Title: Chokher Bali
Author: Rabindranath Tagore
Genre: Psychological social novel
If we look for the term “Classic Literature” in dictionaries or internet, we would find various definitions and descriptions of it. Basically a classic is a creation of an author which transcends the barriers of time and space and confirms its place in eternity. Renowned Italian writer Italo Calvino opined that “a classic is a book that has never finished saying what it has to say”. A book holds the classical perspective when it executes the universal ideas and sentiments in a compact and well-united way. Noted French literary critic Charles Augustin Sainte-Beuve stated that “the idea of a classic implies something that has continuance and consistence, and which produces unity and tradition, fashions and transmits itself, and endures … enriched the human mind, increased its treasure, … discovered some moral and not equivocal truth, or revealed some eternal passion in that heart where all seemed known and discovered; … a style which is found to be also that of the whole world, … contemporary with all time.”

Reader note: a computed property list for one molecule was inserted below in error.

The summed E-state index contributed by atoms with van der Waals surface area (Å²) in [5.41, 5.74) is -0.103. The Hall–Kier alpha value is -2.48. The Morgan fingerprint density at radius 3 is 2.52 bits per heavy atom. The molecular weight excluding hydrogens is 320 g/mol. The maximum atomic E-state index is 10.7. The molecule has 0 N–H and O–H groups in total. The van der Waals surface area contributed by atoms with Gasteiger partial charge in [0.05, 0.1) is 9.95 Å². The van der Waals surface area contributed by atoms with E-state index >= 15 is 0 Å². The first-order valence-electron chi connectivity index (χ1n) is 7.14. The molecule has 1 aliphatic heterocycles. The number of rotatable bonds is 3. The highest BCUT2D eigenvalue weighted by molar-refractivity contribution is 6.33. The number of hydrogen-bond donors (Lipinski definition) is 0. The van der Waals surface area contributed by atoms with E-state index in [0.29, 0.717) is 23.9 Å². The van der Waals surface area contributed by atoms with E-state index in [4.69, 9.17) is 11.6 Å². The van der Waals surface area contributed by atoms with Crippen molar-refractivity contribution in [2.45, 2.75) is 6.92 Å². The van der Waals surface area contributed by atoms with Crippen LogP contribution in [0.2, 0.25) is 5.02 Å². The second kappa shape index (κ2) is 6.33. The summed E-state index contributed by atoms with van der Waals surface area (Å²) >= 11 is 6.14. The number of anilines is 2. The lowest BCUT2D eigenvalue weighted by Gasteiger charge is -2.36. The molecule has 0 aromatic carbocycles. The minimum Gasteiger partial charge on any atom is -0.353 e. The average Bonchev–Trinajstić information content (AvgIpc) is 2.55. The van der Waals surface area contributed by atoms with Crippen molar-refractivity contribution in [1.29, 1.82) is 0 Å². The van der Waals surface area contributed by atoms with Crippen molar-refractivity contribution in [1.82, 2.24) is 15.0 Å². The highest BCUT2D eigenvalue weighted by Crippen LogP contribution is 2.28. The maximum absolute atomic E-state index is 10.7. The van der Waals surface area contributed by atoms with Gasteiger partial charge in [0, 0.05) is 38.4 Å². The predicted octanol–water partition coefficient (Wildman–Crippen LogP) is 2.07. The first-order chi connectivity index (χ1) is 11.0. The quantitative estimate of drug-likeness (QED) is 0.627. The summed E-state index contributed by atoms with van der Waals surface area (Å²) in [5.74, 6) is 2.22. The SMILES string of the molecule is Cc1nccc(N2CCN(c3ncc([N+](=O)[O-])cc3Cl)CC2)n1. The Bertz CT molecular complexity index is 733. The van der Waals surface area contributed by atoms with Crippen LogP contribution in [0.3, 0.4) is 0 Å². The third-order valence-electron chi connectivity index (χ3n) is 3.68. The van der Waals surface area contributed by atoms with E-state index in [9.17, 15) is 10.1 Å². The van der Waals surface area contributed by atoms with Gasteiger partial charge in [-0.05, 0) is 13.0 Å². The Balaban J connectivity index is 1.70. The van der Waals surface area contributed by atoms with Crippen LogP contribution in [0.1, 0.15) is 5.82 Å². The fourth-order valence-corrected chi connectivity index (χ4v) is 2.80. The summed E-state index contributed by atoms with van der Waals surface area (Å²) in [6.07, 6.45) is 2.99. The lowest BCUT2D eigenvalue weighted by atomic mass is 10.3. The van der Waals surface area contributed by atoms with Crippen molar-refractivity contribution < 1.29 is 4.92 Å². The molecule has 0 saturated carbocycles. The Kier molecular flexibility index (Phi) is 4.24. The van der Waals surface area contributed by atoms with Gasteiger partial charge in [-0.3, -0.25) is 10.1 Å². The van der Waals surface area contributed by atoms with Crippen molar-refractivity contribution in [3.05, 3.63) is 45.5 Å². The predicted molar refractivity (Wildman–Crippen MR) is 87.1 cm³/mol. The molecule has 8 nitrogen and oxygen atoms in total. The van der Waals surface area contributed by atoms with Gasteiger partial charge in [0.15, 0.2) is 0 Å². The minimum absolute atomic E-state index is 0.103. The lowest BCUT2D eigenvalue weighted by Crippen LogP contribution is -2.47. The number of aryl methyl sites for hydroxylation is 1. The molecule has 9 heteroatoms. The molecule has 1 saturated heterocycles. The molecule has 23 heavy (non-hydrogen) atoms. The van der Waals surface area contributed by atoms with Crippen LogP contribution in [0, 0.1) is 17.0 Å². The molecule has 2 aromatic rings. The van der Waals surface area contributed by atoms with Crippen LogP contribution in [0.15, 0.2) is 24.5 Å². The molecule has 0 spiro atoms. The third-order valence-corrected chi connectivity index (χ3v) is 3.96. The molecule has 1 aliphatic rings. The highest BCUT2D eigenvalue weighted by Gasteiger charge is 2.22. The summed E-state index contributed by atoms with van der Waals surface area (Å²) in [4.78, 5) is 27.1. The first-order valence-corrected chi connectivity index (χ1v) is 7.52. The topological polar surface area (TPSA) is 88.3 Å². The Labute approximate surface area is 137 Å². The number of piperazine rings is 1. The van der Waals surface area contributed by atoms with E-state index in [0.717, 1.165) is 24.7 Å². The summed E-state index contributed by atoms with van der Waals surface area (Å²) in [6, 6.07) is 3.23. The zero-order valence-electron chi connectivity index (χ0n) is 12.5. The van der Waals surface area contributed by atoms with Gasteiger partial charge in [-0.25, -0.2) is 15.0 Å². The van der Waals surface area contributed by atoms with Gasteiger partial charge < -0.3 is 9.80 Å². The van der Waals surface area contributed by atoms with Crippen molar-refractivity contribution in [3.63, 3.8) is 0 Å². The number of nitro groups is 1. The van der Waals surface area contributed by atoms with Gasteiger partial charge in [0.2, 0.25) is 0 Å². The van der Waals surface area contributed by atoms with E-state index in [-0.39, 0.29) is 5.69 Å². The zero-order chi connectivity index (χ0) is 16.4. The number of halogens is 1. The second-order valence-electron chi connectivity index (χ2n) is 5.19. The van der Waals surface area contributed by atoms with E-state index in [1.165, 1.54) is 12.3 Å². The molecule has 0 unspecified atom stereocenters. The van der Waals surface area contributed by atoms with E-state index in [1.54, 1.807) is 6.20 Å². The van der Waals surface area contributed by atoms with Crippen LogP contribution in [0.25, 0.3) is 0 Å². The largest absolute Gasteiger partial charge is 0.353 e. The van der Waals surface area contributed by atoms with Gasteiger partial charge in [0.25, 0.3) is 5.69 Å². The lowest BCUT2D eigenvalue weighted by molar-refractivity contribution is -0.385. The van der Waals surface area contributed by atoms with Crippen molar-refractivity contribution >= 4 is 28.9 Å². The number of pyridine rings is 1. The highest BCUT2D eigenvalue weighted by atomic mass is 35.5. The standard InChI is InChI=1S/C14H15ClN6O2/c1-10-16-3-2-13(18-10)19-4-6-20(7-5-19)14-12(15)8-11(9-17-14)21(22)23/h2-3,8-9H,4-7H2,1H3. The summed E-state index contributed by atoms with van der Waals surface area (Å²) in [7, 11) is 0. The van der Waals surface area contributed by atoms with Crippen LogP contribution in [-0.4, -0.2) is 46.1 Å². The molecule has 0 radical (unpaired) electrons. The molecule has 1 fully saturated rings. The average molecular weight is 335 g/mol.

Through the ages, various books by (same or) various authors in various languages have found their niches in the casket of Classic Literature. From William Shakespeare to Paulo Coelho, almost every writer has played their part in the formation of Classic Library and the process is continuing. Although the term ‘Classic’ is generally associated with the Western Canon, it can easily be applied to the works of literature from all traditions, such as the Literature in Translation or the Indian Classics. India is a land of diversity and so is its literature. It has the tradition of multilingualism which hugely enriches its great literature. Authors hailing from different regions of the country have numerously penned down equally enchanting masterpieces in different regional languages. Rabindranath Tagore (1861-1941), the “Bard of Bengal” and the first ever Nobel Laureate in literature from Asia, is revered as the greatest litterateur of all time in the history of modern Bengali literature. Though his works have profusely been translated nationally and internationally, his renown primarily rests with his brilliant creations in Bengali language. Many of his works are considered as classic and I would to try to review here his one such classic novel named “Chokher Bali” (Sand in the Eye) with main reference to its protagonist heroine Binodini.